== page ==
At age 46, Allen Hunter decided to enroll at Chattanooga State Community College, determined to earn a degree.
"The first thing I've got to do is set expectations for my children," he said last week. "I went back to school to set an example for them."
Returning to school full time was a culture shock, Hunter said, but he recently earned computer support technician certification and is now working toward a two-year media technology degree. The hard work and long days at school are worth it, he added, because a degree will qualify him for a glut of jobs.
Hunter is one of more than 46,400 Hamilton County working-age residents who have earned some college credit but no degree and are now eligible to return to school for free thanks to Tennessee Reconnect.
"Economics have been an obstacle for people in the past," Hunter said. "Now there are no barriers."
Gov. Bill Haslam announced the program earlier this year, targeting the more than 900,000 working-age adults statewide who have some college credit but did not earn a degree, which is 25 percent of adults in Hamilton County. Reconnect leverages lottery money to provide last- dollar scholarships for people to attend the state's 13 community colleges, 27 colleges of applied technology or any eligible institution offering an associate's degree.
The legislation builds upon Tennessee Promise, which was launched in 2014 and foots the bill for recent high school graduates to earn a two-year degree or certificate.
"We want to make a really loud and clear statement to everyone in Tennessee: 'No matter who you are, no matter what your education path has been in the past, no matter what your income level is, you can go to college for free in Tennessee,'" Haslam said in May while highlighting Reconnect at Motlow State Community College.
Reconnect is a part of the state's Drive to 55 initiative, through which Haslam set the lofty of goal of boosting the percentage of working-age residents with post-secondary degrees or certificates to 55 percent by the year 2025.
Right now, about 39 percent of the state's working-age population has earned degrees or certificates, and in Hamilton County 37.8 percent of adults have completed some education after graduating from high school, state data shows. The business community has repeatedly said there is a demand for a better-trained workforce, and most of the jobs arriving in Hamilton County paying more than $35,000 a year require a post-secondary degree or certificate, according to a recent report.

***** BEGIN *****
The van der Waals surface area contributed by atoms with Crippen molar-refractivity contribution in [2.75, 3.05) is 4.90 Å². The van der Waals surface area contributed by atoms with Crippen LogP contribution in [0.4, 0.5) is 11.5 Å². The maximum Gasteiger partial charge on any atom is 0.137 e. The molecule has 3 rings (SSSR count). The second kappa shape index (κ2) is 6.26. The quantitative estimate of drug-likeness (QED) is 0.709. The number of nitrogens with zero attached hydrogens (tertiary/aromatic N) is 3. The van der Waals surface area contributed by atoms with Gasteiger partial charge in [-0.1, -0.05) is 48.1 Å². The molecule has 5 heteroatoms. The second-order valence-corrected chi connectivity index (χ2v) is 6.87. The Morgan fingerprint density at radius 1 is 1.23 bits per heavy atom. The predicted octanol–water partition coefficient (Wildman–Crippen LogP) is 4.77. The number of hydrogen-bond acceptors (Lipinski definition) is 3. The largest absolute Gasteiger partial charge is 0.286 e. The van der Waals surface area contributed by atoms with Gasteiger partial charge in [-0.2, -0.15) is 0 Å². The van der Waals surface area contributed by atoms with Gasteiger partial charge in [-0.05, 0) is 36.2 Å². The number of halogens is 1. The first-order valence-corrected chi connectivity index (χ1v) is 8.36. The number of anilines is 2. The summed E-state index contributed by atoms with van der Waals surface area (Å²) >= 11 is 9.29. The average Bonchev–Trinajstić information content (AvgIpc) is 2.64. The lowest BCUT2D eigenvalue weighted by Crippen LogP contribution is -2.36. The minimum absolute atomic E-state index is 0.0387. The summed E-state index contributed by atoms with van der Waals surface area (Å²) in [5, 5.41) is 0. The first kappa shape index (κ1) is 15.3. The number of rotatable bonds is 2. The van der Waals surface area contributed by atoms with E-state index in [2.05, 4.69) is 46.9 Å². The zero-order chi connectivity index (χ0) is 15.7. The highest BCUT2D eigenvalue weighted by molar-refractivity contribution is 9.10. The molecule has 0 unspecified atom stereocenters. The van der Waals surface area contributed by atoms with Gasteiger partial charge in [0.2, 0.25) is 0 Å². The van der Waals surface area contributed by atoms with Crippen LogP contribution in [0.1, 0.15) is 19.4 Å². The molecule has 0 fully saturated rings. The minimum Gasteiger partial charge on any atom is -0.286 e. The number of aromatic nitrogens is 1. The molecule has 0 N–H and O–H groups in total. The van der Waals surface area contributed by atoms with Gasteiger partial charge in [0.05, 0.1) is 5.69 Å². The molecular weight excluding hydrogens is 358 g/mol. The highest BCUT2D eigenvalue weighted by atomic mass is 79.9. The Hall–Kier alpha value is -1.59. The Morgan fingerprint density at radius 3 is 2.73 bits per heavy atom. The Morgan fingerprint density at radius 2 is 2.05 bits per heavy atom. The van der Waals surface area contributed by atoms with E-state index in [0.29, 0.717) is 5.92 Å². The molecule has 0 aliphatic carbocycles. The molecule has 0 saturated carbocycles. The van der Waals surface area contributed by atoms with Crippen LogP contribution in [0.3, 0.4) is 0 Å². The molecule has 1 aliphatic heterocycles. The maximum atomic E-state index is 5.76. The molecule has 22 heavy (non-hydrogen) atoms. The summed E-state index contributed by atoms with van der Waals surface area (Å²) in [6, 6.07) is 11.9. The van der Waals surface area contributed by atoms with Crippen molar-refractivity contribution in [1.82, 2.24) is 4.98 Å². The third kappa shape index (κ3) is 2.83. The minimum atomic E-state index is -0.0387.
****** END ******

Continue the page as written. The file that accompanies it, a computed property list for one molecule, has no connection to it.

Rebecca Ashford, president of Chattanooga State, said the college is excited about Reconnect, as the program plays an important role in supporting the state's Drive to 55 and the work of Chattanooga 2.0.
Last year, Chattanooga 2.0 set two bold goals: increase the number of county residents with a post-secondary education to 75 percent and double the number of Hamilton County School graduates who earn a certificate or degree each year from 650 to 1,300 by 2025.
By the numbers:
Percentage of working-age residents with some college but no degree
Bledsoe County: 17.2 percent
Bradley County: 23.2 percent
Coffee County: 21.9 percent
Franklin County: 20.9 percent
Grundy County: 14.3 percent
Hamilton County: 25 percent
Marion County: 23.5 percent
McMinn County: 18.4 percent
Meigs County: 18.3 percent
Polk County: 19.7 percent
Rhea County: 19.4 percent
Sequatchie County: 22.1 percent
Source: Tennessee Higher Education Commission
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Chattanooga State Community College is holding a TN Reconnect Information Session today from 5:30-7:30 p.m. in the Omniplex (OMNI) building, rooms 124/126 on the Main Campus located at 4501 Amnicola Highway. No reservations required.
To learn more about Reconnect, visit chattanoogastate.edu/tnreconnect or contact the Office of Adult Services at 423-697-4753. Veterans may call the Office of Veteran Affairs at 423-697-2509.
Jared Bigham, coordinator of Chattanooga 2.0, said the goal of having 75 percent of residents with a post-secondary degree or credential is not attainable if adults don't go back to school.
"Reconnect is one of the most powerful levers in our state right now," Bigham said.
Hamilton County received about $99,600 in Reconnect scholarship dollars last year, and adults who have never set foot on a college campus can use the program as well. There is limited funding for students the remainder of this year, but more funding is planned for the full expansion of the program in fall 2018.
Community colleges such as Chattanooga State are trying to make sure any adult can take advantage of the program, and are offering online and night classes for students so they can continue working.
That is going to be a huge help for Morgan Hastings, who is starting online courses at Chattanooga State this fall and finishing a business degree.
Hastings, 27, graduated from Red Bank High School a decade ago and tried working full time and attending college, but eventually had to stop because she was accumulating too much debt. Knowing she wanted to return to school and be the first in her family to earn a degree, Hastings reached out to Chattanooga State earlier this year and learned about Reconnect.
"I had never heard about it before," Hastings said Monday. "Reconnect makes it super easy as before there wasn't extra money for school."
Hastings plans to continue working full time while taking classes and hopes to finish her degree next year, knowing it will provide her with more opportunity to advance in her career.
"I'm super nervous and haven't been in school in four-and-a-half years," she said. " But I'm excited. I just think it will be really cool to have a degree."